Here’s the problem: It doesn’t matter if Steven Avery is actually guilty — that has nothing to do with Demos and Ricciardi’s larger points about the criminal justice system, or even the more immediate question of whether Steven Avery should currently be serving life in prison.
As Avery’s defense lawyers, the unofficial heroes of Making a Murderer, point out during the trial, the prosecution should always be “swimming upstream,” thanks to the presumption of innocence all defendants theoretically enjoy. It was on the Sheriff’s Department and the District Attorney’s office to prove Avery’s guilt, and if they failed to do so — or, far worse, did so through illegal and unethical means — then they haven’t earned a conviction.
Throughout Making a Murderer, both Avery’s defense and the series itself present a convincing argument for significant misconduct during the investigation of Halbach’s murder. Members of the Sheriff’s Department, who weren’t supposed to be handling the case in the first place, were apparently allowed unsupervised access to the Avery property. Halbach’s vehicle may have been in Sergeant Andrew Colburn’s custody days before it was supposedly discovered. A previously obtained sample of Avery’s blood showed signs of tampering. A key to Halbach’s car found in plain view, though not during several previous searches, contained DNA from Avery but none from Halbach, the car’s longtime owner. And Dassey’s confession may well have been coerced out of a mentally incapacitated minor.
If any falsified evidence was used to push the jury over the threshold of reasonable doubt, then the resulting conviction was wrongfully obtained. That’s true whether or not other evidence holds up. It’s even true whether or not Avery actually committed the crime for which he stood trial.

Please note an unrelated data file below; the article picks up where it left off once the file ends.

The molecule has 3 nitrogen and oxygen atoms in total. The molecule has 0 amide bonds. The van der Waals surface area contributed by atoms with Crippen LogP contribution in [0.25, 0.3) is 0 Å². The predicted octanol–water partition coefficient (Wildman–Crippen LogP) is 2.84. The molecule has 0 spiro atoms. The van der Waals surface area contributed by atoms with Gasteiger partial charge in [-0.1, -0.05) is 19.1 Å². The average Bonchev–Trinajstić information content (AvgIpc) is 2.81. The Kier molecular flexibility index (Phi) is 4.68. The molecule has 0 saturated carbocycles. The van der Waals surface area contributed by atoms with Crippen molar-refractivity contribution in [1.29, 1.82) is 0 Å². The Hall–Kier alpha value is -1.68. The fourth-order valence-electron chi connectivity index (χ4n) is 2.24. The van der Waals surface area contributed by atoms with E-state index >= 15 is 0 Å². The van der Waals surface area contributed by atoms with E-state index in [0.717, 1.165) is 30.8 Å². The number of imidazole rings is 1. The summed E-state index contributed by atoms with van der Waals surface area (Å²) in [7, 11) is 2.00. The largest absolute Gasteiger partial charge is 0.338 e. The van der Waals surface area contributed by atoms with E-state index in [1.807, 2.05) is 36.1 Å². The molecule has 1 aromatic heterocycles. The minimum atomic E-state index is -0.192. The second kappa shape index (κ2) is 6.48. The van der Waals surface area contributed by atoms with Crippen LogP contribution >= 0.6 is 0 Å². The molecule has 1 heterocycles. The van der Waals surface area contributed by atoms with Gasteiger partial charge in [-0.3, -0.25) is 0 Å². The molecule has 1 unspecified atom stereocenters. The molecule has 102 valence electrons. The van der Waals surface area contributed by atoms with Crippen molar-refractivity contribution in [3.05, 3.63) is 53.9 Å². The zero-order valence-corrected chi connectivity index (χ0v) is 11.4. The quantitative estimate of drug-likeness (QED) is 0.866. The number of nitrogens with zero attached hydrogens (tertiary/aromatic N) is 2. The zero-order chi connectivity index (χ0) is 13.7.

As a casual viewer, it should be obvious that I’m no more qualified to declare Avery’s innocence, or even Manitowoc County’s wrongdoing, than others are to declare his guilt. But the question of whether Avery murdered Teresa Halbach seems to fundamentally miss the point of a tremendous and tragic work of documentary filmmaking. The terrifying possibility Making a Murderer presents is not that an innocent man is in jail, though that may well be the case. It’s that a man is in jail because a system with power over him decided he should be. And once that decision was made, there was nothing Avery or his family could do.
Without question, what happened to Teresa Halbach was horrifying. Without question, Halbach and her family deserve justice. But the entire premise behind the presumption of innocence is that, on balance, a society that punishes someone without sufficient proof is worse than a society that lets a murderer, let alone an innocent man, go free. So while the idea of a killer on the loose is scary, the idea of a system that can rob people of their freedom whenever and wherever it wants — that cases like these don’t just happen in Manitowoc County, and don’t just happen to Steven Avery — is scarier still. That’s what we ought to be obsessing over.